Of course, you can’t do anything to control what happens with the economy, but there are ways to minimize its impact and even leverage long-term benefits.  Here are 7 steps you and your team can take to insulate your practice from potential issues. Or course each one can be expanded into an article of its own.  I only list them today to get your practice thinking.

  1. Don’t Panic – Impulsive, emotional decisions based mostly on fear and concern typically make matters worse, not better. Much like financial planning, developing a strategy and having the discipline to stick with it allow your practice to succeed and gain in the long run. Practices that resist the urge to "sell off" and simply cut expenses and hibernate their practice as a way to "weather the storm" fare much better than those fall victim to it.
  2. Focus on Market Share – Financial stress may lower overall consumer demand, but there is still substantial interest in your services.  Capturing a higher percentage of the market should be the goal of the practice and your marketing/sales strategies. Customer and competitive research becomes increasingly important to make effective decisions.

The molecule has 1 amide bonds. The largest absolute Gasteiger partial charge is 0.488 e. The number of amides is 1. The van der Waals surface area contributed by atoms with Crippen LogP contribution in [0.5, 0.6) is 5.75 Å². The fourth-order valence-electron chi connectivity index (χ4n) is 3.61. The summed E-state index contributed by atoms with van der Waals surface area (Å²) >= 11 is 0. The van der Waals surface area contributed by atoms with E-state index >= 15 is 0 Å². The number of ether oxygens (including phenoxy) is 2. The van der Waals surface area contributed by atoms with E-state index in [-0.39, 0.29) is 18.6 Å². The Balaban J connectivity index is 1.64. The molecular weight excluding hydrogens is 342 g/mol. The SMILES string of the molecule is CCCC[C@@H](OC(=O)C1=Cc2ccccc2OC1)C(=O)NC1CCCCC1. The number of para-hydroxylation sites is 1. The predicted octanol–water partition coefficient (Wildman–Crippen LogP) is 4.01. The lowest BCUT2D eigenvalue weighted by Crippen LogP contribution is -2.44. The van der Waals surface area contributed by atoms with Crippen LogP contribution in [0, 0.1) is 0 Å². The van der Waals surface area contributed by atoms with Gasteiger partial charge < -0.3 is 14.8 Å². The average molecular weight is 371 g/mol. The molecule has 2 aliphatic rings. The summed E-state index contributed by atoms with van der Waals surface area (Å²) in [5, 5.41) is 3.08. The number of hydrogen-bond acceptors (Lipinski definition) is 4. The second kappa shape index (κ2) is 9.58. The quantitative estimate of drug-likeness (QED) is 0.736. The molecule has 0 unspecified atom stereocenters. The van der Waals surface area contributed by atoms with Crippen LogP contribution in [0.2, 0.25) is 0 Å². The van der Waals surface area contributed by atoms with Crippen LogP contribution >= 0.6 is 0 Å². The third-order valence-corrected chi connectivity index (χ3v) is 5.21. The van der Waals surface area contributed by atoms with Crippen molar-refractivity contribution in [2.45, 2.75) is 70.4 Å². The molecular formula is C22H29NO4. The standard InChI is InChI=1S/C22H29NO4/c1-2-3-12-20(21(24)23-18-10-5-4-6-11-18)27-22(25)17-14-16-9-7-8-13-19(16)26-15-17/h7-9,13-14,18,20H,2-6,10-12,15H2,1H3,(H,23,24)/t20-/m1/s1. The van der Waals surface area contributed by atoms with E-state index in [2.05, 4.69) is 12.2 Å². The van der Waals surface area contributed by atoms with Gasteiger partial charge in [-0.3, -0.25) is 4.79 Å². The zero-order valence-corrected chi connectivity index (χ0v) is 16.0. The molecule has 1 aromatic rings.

3. Improve Your Intake and Follow-up Sales – Average or marginal lead intake and follow-up sales must be elevated to superior levels. Don't assume your sales team and processes are as good as they can be; there are always ways to improve. Boosting conversions is the most immediate and least expensive way to significantly grow market share (consumers will shop!), sales and ROI.  Plan for more scrutinizing customers and longer sales cycles and train sales staff accordingly, and provide them with stronger follow-up sales protocols and resources. Be creative and provide more useful resources that differentiate you from competitors. Shopping top competitors’ intake and sales processes should be included in your competitive research.